Whereas 2017's Spider-Man: Homecoming finally captured the light-hearted aspects of the popular webslinger, Spidey's newest foray into theaters feels flat, directionless and more like an expected next step rather than a meaningful conclusion to the first big phase of the Marvel cinematic universe.
We pick up directly after the events of Avengers: Endgame, and things are finally getting back to normal for Peter Parker (Tom Holland) and his buds. Yes, they explain away the five-year time jump from Endgame as the so-called "blip," and jokes are made about how some people aged while others didn't. Meanwhile, Peter and his classmates are off to Europe for a poorly explained "science trip." Once there, he plans to profess his feelings to MJ (Zendaya, who is just killing in on HBO's Euphoria right now) atop the Eiffel Tower. Ooh, la la.
But whoops–Nick Fury (Samuel L Jackson) and Maria Hill (Cobie Smulders from How I Met Your Mother, in case you just thought "Who the hell is that?") need Spider-Man to stop a cadre of trans-dimensional elemental beasts who just so happen to also be in Europe, and this dude Quentin Beck/Mysterio (Jake Gyllenhaal) is there to help out—or is he? And are they? And will he? They? Her? Monsters? Jeeze.
Cue explosions and telegraphed plot points far too obvious to even the most casual fan of comics, and within minutes, all the goodwill drummed up by the first film's better story and the fantastic Michael Keaton is squandered on exhausting comic relief from Freaks & Geeks alum Martin Starr and Curb Your Enthusiasm's JB Smoove (usually a comic genius, here not as much). On the surface, we're force-fed that tired old superhero axiom about how the friends and family of these heroes are always in danger, though why this means Marisa Tomei (a national treasure, and here Peter's aunt) had to be underused or why we had to sit through Jon Favreau's "humor" is anyone's guess. Even worse, deeper lies nothing but a few cool special effects sequences and one almost funny joke from Fury about how Peter's been to space, so he should, like, get it together already.
Holland is a fine choice for Spider-Man, all small and dorky, though maybe a little handsome to play nerd. Either way, he's surely superior to whatever 37-year-old men were playing a teen in earlier films, though. Still, he doesn't have much to work with as the script seems aimed solely at 13-year-olds. This is a disservice, both to older fans who've waited ages for movie-making to catch up to comic books' epic worlds and to youths who probably won't be thrilled about Far From Home's reductive insistence that they're a bunch of phone-obsessed assholes who submit readily to co-dependence on their best days and treat each other like shit on their worst.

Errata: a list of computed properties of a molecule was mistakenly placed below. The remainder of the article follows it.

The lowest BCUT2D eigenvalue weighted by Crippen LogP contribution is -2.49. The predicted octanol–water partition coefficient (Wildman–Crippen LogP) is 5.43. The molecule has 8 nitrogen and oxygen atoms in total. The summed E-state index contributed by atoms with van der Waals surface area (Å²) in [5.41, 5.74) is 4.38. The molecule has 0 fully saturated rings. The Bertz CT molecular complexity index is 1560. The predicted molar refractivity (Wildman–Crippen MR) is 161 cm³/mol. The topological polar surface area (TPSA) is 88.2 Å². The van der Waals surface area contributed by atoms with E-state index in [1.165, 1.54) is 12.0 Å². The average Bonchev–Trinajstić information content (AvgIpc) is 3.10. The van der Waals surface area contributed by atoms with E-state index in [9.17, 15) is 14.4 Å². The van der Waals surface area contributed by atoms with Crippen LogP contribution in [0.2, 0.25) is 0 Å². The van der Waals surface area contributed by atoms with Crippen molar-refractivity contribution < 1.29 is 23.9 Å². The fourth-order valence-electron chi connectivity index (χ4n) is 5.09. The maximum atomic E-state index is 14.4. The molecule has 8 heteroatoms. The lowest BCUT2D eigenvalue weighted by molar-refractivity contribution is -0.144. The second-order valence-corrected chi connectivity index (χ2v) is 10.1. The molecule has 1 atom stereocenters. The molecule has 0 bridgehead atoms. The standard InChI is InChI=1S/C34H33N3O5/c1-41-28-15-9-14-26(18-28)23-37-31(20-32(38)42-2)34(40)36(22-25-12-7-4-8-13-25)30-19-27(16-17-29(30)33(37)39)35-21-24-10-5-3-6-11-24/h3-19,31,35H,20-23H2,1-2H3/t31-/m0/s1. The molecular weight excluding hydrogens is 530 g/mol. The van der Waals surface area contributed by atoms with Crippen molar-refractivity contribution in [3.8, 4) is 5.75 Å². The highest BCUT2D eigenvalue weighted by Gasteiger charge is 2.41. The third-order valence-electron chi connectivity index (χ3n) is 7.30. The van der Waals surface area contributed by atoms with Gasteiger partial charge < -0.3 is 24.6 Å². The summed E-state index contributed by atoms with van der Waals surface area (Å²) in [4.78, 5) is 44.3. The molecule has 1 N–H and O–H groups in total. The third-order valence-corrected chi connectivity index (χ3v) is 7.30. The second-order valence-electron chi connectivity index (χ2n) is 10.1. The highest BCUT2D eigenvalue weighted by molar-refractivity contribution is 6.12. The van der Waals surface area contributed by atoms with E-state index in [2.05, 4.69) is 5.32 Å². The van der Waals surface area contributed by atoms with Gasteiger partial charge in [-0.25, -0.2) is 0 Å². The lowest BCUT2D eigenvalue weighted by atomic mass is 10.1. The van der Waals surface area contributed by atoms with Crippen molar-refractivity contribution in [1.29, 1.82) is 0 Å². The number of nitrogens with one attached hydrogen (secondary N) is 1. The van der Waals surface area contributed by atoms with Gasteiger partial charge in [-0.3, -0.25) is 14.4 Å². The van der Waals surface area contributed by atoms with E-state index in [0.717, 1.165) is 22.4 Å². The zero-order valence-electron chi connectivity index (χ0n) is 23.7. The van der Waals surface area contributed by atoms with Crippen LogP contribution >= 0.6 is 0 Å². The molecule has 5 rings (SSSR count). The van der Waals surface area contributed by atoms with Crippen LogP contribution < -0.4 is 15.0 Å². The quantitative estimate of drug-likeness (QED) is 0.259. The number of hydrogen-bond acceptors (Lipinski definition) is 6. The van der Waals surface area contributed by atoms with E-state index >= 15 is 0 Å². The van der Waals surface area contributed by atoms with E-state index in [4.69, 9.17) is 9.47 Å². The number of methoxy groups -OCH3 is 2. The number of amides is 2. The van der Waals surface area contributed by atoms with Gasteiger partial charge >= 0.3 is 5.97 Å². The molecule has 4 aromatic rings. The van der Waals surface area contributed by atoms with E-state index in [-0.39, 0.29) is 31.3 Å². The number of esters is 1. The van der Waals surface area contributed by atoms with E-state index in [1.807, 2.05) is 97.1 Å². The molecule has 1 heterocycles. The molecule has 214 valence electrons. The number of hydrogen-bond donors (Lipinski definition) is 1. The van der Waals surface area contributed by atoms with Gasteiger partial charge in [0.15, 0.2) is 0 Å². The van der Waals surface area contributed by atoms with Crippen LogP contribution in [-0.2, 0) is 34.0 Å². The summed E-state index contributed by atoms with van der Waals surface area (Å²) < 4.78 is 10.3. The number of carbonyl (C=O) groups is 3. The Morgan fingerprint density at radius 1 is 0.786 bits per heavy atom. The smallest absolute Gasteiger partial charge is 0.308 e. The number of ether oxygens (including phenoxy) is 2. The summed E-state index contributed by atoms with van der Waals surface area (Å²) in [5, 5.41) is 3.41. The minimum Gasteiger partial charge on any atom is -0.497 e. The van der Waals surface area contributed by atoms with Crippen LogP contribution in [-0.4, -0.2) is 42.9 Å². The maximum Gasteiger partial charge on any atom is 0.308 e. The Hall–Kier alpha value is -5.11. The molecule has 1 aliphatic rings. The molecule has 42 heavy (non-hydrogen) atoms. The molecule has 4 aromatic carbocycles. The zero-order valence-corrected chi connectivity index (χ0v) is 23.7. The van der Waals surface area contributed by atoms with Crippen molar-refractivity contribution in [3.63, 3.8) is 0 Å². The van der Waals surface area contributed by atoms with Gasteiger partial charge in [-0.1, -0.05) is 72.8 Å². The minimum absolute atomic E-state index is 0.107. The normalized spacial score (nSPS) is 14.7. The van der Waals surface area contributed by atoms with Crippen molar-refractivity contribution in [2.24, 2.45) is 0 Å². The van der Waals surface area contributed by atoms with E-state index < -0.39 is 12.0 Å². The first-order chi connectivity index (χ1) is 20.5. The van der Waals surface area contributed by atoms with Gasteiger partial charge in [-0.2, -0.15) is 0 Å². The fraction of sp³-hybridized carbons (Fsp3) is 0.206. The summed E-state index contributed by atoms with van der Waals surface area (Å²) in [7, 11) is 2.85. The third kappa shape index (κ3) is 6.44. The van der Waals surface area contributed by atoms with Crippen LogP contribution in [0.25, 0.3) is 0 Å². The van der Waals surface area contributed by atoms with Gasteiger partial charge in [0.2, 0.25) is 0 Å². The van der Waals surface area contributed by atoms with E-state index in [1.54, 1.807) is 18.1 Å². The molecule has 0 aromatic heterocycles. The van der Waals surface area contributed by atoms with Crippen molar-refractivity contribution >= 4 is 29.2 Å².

Gyllenhaal does his best, though despite his performance from Nightcrawler a few years back proving he can play terrifying, never comes across as menacing so much as silly and whiny. Oh, sorry? Was that a spoiler? Deal with it—Mysterio's been around for 50 fucking years already.
Anyway, the thrill is gone, the magic faded and no matter how many times we see Holland's eyes tear up because, like, he loves so hard and has so much at stake and oh, God, does he miss Tony Stark, it's simply not possible to summon the feelings needed to enjoy this film as more than a summertime time-killer and tedious bookend to a series of films that really need some new tricks already–and no, I'm not counting Spidey's new suits.
+ Illusion scenes; Europe is pretty
– Nowhere near as fun as the last one
Spider-Man: Far From Home
Directed by Jon Watts
With Holland, Gyllenhaal, Zendaya, Smulders, Tomei, Favreau and Jackson
Regal (both locations), Violet Crown, PG-13, 129 min.